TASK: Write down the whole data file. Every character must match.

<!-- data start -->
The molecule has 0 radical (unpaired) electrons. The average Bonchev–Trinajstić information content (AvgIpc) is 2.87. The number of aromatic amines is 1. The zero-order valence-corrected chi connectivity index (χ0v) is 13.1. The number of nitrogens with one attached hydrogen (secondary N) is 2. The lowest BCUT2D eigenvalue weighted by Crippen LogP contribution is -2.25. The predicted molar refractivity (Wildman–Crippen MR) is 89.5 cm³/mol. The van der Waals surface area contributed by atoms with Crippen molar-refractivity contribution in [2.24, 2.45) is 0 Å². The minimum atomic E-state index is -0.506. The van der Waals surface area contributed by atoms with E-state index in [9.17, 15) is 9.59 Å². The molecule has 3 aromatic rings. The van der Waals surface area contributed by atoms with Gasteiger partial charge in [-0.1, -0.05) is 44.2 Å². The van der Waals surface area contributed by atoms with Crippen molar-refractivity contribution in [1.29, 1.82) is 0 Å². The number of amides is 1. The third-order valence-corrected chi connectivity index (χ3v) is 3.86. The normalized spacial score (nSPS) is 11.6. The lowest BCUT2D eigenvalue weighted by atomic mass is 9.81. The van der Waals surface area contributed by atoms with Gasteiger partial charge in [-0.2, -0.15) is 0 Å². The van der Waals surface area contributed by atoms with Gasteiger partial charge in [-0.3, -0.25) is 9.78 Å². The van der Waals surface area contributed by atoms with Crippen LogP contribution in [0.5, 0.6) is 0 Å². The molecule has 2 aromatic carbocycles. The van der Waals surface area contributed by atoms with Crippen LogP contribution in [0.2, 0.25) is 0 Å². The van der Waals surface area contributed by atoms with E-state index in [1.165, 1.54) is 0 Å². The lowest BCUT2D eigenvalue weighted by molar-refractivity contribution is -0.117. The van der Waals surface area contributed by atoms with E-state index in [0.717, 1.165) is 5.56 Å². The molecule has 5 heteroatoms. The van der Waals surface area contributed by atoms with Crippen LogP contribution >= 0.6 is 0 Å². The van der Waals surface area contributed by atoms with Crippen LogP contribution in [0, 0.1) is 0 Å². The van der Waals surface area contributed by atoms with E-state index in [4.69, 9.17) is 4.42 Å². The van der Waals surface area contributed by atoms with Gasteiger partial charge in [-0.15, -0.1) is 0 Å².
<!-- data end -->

The molecule has 0 radical (unpaired) electrons. The average Bonchev–Trinajstić information content (AvgIpc) is 2.87. The number of aromatic amines is 1. The zero-order valence-corrected chi connectivity index (χ0v) is 13.1. The number of nitrogens with one attached hydrogen (secondary N) is 2. The lowest BCUT2D eigenvalue weighted by Crippen LogP contribution is -2.25. The predicted molar refractivity (Wildman–Crippen MR) is 89.5 cm³/mol. The van der Waals surface area contributed by atoms with Crippen molar-refractivity contribution in [2.24, 2.45) is 0 Å². The minimum atomic E-state index is -0.506. The van der Waals surface area contributed by atoms with E-state index in [9.17, 15) is 9.59 Å². The molecule has 3 aromatic rings. The van der Waals surface area contributed by atoms with Gasteiger partial charge in [-0.1, -0.05) is 44.2 Å². The van der Waals surface area contributed by atoms with Crippen molar-refractivity contribution in [1.29, 1.82) is 0 Å². The number of amides is 1. The third-order valence-corrected chi connectivity index (χ3v) is 3.86. The normalized spacial score (nSPS) is 11.6. The lowest BCUT2D eigenvalue weighted by atomic mass is 9.81. The van der Waals surface area contributed by atoms with Gasteiger partial charge in [-0.2, -0.15) is 0 Å². The van der Waals surface area contributed by atoms with Gasteiger partial charge in [-0.3, -0.25) is 9.78 Å². The van der Waals surface area contributed by atoms with Crippen LogP contribution in [0.5, 0.6) is 0 Å². The molecule has 2 aromatic carbocycles. The van der Waals surface area contributed by atoms with Crippen LogP contribution in [0.2, 0.25) is 0 Å². The van der Waals surface area contributed by atoms with E-state index in [1.165, 1.54) is 0 Å². The lowest BCUT2D eigenvalue weighted by molar-refractivity contribution is -0.117. The van der Waals surface area contributed by atoms with E-state index in [0.717, 1.165) is 5.56 Å². The molecule has 5 heteroatoms. The van der Waals surface area contributed by atoms with Crippen LogP contribution >= 0.6 is 0 Å². The van der Waals surface area contributed by atoms with Crippen LogP contribution in [0, 0.1) is 0 Å². The van der Waals surface area contributed by atoms with E-state index in [4.69, 9.17) is 4.42 Å². The van der Waals surface area contributed by atoms with Gasteiger partial charge in [-0.15, -0.1) is 0 Å².